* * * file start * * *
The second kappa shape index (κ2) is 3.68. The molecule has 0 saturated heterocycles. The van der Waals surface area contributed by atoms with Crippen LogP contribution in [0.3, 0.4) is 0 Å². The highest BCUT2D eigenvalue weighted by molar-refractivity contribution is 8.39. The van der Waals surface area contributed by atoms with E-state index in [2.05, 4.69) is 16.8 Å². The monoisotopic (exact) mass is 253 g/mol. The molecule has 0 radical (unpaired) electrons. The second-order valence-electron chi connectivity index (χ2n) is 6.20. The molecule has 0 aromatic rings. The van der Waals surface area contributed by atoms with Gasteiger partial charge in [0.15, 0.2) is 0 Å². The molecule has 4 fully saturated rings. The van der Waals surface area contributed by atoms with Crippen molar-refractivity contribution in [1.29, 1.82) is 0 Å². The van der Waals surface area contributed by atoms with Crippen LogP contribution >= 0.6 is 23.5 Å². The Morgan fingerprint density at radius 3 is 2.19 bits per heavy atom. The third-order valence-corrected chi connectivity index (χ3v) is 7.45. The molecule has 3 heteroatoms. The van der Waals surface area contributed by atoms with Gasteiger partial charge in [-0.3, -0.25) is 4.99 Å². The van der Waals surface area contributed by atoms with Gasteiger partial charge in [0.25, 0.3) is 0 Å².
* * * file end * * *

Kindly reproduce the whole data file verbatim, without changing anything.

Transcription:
The second kappa shape index (κ2) is 3.68. The molecule has 0 saturated heterocycles. The van der Waals surface area contributed by atoms with Crippen LogP contribution in [0.3, 0.4) is 0 Å². The highest BCUT2D eigenvalue weighted by molar-refractivity contribution is 8.39. The van der Waals surface area contributed by atoms with E-state index in [2.05, 4.69) is 16.8 Å². The monoisotopic (exact) mass is 253 g/mol. The molecule has 0 radical (unpaired) electrons. The second-order valence-electron chi connectivity index (χ2n) is 6.20. The molecule has 0 aromatic rings. The van der Waals surface area contributed by atoms with Gasteiger partial charge in [0.15, 0.2) is 0 Å². The molecule has 4 fully saturated rings. The van der Waals surface area contributed by atoms with Crippen molar-refractivity contribution in [1.29, 1.82) is 0 Å². The van der Waals surface area contributed by atoms with Crippen LogP contribution >= 0.6 is 23.5 Å². The Morgan fingerprint density at radius 3 is 2.19 bits per heavy atom. The third-order valence-corrected chi connectivity index (χ3v) is 7.45. The molecule has 3 heteroatoms. The van der Waals surface area contributed by atoms with Gasteiger partial charge in [-0.3, -0.25) is 4.99 Å². The van der Waals surface area contributed by atoms with Gasteiger partial charge in [0.25, 0.3) is 0 Å².